My takeaway from the comment in the heading, offered by BMW executive Ian Robertson, is a little different than Leonid Bershidsky’s interpretation in Bloomberg View. Bershidsky believes complex moral questions about responsibility for the actions of autonomous vehicles means that humans may never truly be able to let go of the wheel. Wow, never is a long time. The inference I draw is that if moral philosophy is the chief concern of auto-industry executives, that says they believe the technology is fait accompli. Sure, they could be wrong, but if the machinery is perfected, moral quandaries won’t keep such cars permanently parked. We’ll just be forced to answer difficult questions sooner than later.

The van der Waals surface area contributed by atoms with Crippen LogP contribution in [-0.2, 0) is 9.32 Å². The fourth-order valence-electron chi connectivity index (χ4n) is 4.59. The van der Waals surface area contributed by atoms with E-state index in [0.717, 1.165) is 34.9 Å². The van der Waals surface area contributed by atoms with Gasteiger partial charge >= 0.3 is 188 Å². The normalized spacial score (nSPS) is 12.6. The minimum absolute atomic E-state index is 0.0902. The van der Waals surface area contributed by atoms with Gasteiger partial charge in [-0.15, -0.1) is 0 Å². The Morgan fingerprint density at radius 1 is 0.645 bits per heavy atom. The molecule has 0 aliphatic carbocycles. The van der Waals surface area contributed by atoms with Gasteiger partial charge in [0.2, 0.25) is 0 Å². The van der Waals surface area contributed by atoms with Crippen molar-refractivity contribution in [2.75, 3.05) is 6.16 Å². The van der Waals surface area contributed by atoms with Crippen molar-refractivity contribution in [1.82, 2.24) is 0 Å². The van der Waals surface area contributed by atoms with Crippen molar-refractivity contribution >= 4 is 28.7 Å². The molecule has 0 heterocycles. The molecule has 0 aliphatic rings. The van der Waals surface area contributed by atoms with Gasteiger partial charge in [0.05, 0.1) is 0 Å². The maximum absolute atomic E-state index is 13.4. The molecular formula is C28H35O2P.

Self-driving cars are the subject of more hype than even true artificial intelligence, perhaps because they already exist and a number of big companies are committed to making them a marketable reality. So it’s worth listening when a top executive of one of these companies says self-driving vehicles are a long way off.
“The technology will be held back by the ultimate moral question on who’s responsible,” said Ian Robertson, head of sales for Bayerische Motoren Werke in Munich.
Figuring this out isn’t as easy as simply changing insurance rules. Imagine you’re driving along a narrow mountain road at high speed, and a child jumps in front of your car. If you swerve to avoid hitting him, you’ll crash into a cliff or plunge into an abyss. In both cases, it means certain death for you.
Now imagine the car is driving itself.
“An algorithm will make a decision which might not be acceptable from a cultural or societal point of view,” Robertson explained.•